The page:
Review – Espire 1: VR Operative
Espire 1: VR Operative has been on my anticipated list ever since I got to play a slice of it at E3 2020. My impressions of that demo still ring true today as I’m playing the full game and thankful that the final product is as good as I was hoping. Since VR’s big resurgence I have been hoping a studio would make a true espionage, 007 Goldeneye, Metal Gear Solid type game with stealth as a focus. Stealth is one of my favorite genre’s and Espire 1 does not disappoint in providing stealth options.
The story itself is fairly generic and won’t be something that you walk away remembering. It’s your standard terrorist group infiltrating a national security agency looking to steal their superhuman tech. As the player you will be playing as one of the high tech Espire 1 robots tasked with defending the tech and wiping out the terrorist threat. While there are clear Metal Gear Solid inspirations in here gameplay wise, the story does not bother with complexity. However, once you’re in the throw of the missions the gameplay is fun enough to where you won’t care why you’re killing these generic bad guys.
Gameplay and level design is where Espire 1 truly shines with the breadth of options it provides the player. This is also enhanced by the immersion VR brings to the table as well. Essentially anything metal is climbable by approaching and grabbing it. This allows so much freedom maneuvering around environments and getting the drop on enemies, as well as feeling awesome. Climbing up the metal piping in the corner to get up to the air ducts, swinging along the bottom of the air duct to then pull out a dart gun and shoot an enemy below feels bad ass.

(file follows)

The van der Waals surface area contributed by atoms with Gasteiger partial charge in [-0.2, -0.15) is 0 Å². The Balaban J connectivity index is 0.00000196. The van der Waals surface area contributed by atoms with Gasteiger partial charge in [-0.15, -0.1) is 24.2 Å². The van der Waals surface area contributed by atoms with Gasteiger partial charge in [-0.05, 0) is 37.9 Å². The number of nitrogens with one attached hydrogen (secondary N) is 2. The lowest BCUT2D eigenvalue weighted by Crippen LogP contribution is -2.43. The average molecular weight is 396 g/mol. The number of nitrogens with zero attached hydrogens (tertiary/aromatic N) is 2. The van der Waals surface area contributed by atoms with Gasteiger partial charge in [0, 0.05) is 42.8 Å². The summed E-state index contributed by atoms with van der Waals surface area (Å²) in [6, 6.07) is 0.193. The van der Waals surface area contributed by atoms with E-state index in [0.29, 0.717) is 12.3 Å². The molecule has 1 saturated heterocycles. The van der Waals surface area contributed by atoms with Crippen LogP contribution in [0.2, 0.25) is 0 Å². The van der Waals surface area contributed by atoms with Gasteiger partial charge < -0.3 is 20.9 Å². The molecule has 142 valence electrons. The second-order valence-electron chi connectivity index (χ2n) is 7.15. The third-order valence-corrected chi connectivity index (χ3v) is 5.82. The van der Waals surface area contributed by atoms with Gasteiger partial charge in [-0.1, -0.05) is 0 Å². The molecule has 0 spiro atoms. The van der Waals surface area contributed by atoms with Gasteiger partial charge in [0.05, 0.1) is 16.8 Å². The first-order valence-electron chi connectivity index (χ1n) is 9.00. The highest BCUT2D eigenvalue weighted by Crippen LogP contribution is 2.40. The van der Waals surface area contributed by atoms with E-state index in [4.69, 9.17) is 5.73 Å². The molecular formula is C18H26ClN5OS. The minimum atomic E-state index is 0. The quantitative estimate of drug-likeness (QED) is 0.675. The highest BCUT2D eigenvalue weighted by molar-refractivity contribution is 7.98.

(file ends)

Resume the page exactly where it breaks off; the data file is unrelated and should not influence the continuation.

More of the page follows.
There are also a few ways to observe your surroundings and plan an attack as well. You have Espire Vision which is much like Batman‘s Detective Vision where you can see enemies and traps through walls. Or if you want to go the more hardcore route, you can use the cameras in your hands. Each hand has a camera built into it allowing you to peek your hand out and check around corners. Or if you need to get a big point of view, you can grab your hand camera and throw it turning it into a remote camera wherever it lies. You can then tag enemies while viewing the camera helping you keep track of positions.
If you run out of your sleep dart gun ammo, you can stealth knock out enemies. This usually involves sneaking up from behind and yelling “FREEZE!” to get them to raise their hands in defeat. If you choose to not use the mic feature, which I kind of recommend, you can just equip a weapon and aim it at the back of their head. You can them strip their gun and donkey punch them unconscious, which just tickles my fancy every time I do it. Grabbing dead or knocked out bodies and hiding them is also important as you’ll likely be baiting enemies where you can get the drop on them.
Baiting enemies is pretty easy as you can yell into the mic, throw an extra magazine, really you can throw just about anything to get there attention. Just like any good stealth game, distractions are extremely important as well as taking your time. If things don’t go as planned, you can enable a short bullet time effect that allows you precision in a shot or a quick knock out maneuver if you’re out of ammo. This effect is super helpful especially when handling multiple enemies.
When your stealth goes sour, and it WILL go sour, you can easily go full assault and take on a room of enemies if you’re smart. You can find a hiding spot and let them cool down and get back to their normal patrols, or you can go full John Wick. The aiming is accurate in VR, but the recoil can kick your ass which I appreciate. Within levels there are some hidden special weapons that you can range from new weapons or current weapons, but with attachments. When picked up you can then equip them at mission start when you replay missions or challenges.